I am trying to find details concerning the optimum distance and operational guidlines for typical (is there such a thing?) police lasers. I recently received an excessive speeding ticket that was way beyond the capabilities of the car. The officer (who was actually a very nice young guy)was sitting in his car, holding the laser in his hand, he stated he had me at a distance of 795 meters, going away from him, and up a very steep hill (with two cars close behind me)
He would have been at least 100feet below me and i am sure his view would have been partially obscured by the other two vehicles. The beam at that distance i believe would have been in excess of 3 meters (10feet?) I am attempting to identify the type of device used but i was told that at that distance the slightest movement of the laser would render inaccurate readings unless the device was on a tripod? Also that typically the police use 500 to 700 feet as an optimum distance for accuracy?
Are there any web based resources to read up on the use, distance, beam width etc?
When you say beyond the capabilities do you mean at a speed greater than the maximum achievable in your vehicle?
Generally cosine angle errors tend to always favor the driver and occur at very close range.
I suppose, though, that given the nature of your description that there may have been sufficient beam divergence--assuming the beam was greater than 8 feet in diameter at nearly 2500 feet away--to have struck one of the other vehicles behind you for a brief period of time and perhaps could have been used in error in inflating what you departing speed was when subsequent readings were taken off of your vehicle.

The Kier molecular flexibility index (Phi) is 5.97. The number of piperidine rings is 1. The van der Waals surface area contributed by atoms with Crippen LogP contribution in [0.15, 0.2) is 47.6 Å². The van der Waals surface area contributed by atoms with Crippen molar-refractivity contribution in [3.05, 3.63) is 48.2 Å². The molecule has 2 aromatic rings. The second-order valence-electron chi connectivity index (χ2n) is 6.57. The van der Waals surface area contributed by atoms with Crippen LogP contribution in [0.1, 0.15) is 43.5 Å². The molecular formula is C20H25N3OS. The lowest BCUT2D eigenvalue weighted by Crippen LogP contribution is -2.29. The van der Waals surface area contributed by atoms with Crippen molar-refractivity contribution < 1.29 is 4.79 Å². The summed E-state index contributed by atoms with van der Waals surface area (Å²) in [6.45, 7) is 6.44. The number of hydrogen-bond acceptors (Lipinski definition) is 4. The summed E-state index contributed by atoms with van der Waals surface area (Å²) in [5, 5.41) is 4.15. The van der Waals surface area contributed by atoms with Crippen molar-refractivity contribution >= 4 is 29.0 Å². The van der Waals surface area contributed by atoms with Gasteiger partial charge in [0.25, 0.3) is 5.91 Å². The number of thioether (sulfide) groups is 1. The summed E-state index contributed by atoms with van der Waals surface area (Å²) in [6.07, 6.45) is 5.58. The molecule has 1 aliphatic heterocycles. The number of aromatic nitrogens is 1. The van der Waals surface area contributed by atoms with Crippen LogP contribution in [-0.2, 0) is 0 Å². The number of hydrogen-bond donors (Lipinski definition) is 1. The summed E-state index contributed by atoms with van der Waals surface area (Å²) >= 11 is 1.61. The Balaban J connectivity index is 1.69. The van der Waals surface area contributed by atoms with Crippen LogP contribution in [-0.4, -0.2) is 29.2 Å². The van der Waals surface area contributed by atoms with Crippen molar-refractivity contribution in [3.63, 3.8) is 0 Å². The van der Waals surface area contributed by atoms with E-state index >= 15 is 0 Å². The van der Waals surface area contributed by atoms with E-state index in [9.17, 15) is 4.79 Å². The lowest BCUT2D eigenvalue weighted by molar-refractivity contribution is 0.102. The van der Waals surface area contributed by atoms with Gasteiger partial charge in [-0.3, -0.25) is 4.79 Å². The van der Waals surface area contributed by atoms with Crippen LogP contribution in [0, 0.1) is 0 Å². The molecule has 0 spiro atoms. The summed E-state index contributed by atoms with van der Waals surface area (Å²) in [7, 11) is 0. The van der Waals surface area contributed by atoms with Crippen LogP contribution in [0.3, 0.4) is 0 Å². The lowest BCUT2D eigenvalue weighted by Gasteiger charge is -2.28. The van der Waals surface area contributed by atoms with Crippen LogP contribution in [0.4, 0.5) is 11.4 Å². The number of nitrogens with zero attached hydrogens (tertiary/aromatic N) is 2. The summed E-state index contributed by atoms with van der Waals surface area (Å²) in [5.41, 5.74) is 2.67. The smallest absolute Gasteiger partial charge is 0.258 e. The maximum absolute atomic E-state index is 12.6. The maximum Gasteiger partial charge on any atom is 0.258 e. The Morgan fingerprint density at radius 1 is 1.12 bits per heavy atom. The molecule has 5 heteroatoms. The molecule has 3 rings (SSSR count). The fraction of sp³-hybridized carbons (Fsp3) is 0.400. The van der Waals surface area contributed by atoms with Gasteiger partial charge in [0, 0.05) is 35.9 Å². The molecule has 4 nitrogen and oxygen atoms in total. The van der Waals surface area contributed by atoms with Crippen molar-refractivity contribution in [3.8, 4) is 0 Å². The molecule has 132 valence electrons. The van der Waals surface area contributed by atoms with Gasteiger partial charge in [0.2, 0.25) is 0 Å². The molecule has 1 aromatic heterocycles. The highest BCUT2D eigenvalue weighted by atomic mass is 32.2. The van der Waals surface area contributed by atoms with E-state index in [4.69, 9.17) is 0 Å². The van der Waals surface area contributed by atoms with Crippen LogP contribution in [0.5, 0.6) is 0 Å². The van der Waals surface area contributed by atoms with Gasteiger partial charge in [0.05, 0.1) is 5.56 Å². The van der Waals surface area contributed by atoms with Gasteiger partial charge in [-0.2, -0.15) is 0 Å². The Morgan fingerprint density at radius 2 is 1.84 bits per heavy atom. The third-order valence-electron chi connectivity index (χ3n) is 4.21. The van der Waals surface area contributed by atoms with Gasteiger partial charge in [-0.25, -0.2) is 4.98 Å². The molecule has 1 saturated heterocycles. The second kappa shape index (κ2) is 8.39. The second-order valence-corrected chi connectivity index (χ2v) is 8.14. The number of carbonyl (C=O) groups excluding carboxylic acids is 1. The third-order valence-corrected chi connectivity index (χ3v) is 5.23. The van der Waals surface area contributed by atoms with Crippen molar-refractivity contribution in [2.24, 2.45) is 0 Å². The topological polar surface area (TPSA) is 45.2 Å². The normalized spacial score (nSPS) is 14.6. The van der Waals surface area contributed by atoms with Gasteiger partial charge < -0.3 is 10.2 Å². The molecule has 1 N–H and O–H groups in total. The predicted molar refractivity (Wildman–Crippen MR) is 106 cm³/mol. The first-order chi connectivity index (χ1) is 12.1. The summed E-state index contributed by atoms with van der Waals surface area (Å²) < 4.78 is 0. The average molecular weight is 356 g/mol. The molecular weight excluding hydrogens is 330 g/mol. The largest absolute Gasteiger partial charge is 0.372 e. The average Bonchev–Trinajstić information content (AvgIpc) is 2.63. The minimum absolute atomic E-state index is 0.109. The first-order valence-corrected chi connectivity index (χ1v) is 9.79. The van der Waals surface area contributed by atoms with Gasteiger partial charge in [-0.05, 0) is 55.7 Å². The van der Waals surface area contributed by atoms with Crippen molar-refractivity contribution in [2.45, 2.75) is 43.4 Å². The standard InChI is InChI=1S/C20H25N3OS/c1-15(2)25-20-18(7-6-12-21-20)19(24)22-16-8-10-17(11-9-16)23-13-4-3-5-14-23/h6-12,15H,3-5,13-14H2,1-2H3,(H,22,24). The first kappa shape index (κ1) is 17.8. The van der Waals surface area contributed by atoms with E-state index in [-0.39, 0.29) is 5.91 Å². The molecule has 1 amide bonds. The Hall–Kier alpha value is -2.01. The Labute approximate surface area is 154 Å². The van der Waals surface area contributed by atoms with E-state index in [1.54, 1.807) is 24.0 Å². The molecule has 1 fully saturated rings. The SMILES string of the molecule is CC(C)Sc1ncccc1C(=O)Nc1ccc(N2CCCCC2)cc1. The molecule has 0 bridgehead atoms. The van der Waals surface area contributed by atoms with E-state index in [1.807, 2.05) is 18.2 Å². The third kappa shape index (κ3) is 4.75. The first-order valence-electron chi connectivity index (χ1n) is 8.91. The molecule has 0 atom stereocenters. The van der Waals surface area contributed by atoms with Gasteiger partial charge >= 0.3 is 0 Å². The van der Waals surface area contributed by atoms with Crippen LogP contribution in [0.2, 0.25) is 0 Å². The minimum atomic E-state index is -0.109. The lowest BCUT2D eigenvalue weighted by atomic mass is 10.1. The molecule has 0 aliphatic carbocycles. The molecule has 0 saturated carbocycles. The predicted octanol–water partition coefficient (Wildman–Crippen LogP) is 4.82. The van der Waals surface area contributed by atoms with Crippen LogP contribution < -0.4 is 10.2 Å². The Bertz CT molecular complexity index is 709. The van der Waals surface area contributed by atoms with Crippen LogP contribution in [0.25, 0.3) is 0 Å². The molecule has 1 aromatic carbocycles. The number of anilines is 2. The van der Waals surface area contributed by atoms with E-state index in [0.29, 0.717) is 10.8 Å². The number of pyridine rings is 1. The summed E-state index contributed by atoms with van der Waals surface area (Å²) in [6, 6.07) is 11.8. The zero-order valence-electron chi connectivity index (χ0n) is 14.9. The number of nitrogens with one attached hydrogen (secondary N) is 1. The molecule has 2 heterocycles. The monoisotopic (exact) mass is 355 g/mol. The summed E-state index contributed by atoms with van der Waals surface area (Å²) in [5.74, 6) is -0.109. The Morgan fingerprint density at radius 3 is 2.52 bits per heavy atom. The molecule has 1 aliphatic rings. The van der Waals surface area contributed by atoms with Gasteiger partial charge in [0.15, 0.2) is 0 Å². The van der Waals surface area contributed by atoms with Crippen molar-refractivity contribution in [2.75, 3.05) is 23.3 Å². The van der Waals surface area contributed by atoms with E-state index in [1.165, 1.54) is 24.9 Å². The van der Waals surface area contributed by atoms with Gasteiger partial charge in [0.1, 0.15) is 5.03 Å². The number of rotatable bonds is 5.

Perhaps you can mount a successful argument on this front. In my opinion readings taken at that distance with other vehicles in close proximity is a definite no no and likely not in accordance with any proper guideline of laser usage because of beam-divergence errors.
795 meters is a fairly long shot but on a departing target, not particularly difficult to make. There's a host of variables that could influence the possibility of incorrect target identification, which is the defense you're proposing. Something produced that target speed; you have a better chance of winning the lottery than proving in court that the laser conjured up the speed all on its own. At least, in 19 years of operating lasers I've never seen it done out on the road.
Before launching into all of these factors, do us both a favor and answer three questions that'll allow me to focus my response and save everyone some time: What target speed did he assign to your vehicle, how close to actual was that speed and was either of the two nearby vehicles traveling at close to that target speed? Without this information, we could waste days with pure conjecture.
All speeds and measurements in metric. I was heading up the hill (shown on the picture attached ) and had passed one vehicle on the flat section and another on the rising section before pulling in prior to the passing line terminating (as the officer said, all done correctly with signals etc) He commented to me whilst issuing the ticket that he had me at 80KPH as I was passing the second vehicle and that he Ĺgave me' that as I needed to pass safely and get back in prior to the bend. He then stated that I continued to accelerate up the hill before the road curves out of sight, and that he locked on at a speed of 148KPH (the posted speed is 60KPH) When my passenger questioned the officer about the distance the officer retrieved the laser and showed the indicated speed of 148KPH and a distance of 798 meters. I should note that the picture is taken approx half way between the officers hidden car and the 795 meter mark. I am going to take pictures from the officers hiding spot to the 795 meter mark (using a friends laser range finder) and place my car at the exact point along, hopefully, with two other cars behind me to accurately reflect the conditions. The time was 1730 and the sun was very bright at the top of the tree line cresting the hill.